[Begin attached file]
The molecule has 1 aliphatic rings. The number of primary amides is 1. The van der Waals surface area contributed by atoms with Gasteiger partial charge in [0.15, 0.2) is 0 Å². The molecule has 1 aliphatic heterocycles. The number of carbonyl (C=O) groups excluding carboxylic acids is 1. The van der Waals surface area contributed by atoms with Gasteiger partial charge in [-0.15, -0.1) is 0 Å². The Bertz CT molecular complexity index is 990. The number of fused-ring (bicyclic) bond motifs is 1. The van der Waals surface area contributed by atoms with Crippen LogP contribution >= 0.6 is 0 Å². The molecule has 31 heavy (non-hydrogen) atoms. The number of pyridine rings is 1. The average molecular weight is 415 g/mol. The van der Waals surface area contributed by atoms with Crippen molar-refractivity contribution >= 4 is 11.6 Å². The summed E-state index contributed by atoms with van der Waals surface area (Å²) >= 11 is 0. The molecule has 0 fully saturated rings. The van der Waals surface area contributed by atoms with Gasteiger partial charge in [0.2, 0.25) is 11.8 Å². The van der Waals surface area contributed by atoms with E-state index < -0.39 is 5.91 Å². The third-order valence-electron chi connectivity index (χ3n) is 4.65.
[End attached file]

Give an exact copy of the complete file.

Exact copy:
The molecule has 1 aliphatic rings. The number of primary amides is 1. The van der Waals surface area contributed by atoms with Gasteiger partial charge in [0.15, 0.2) is 0 Å². The molecule has 1 aliphatic heterocycles. The number of carbonyl (C=O) groups excluding carboxylic acids is 1. The van der Waals surface area contributed by atoms with Gasteiger partial charge in [-0.15, -0.1) is 0 Å². The Bertz CT molecular complexity index is 990. The number of fused-ring (bicyclic) bond motifs is 1. The van der Waals surface area contributed by atoms with Crippen LogP contribution >= 0.6 is 0 Å². The molecule has 31 heavy (non-hydrogen) atoms. The number of pyridine rings is 1. The average molecular weight is 415 g/mol. The van der Waals surface area contributed by atoms with Crippen molar-refractivity contribution >= 4 is 11.6 Å². The summed E-state index contributed by atoms with van der Waals surface area (Å²) >= 11 is 0. The molecule has 0 fully saturated rings. The van der Waals surface area contributed by atoms with Gasteiger partial charge in [0.2, 0.25) is 11.8 Å². The van der Waals surface area contributed by atoms with E-state index < -0.39 is 5.91 Å². The third-order valence-electron chi connectivity index (χ3n) is 4.65.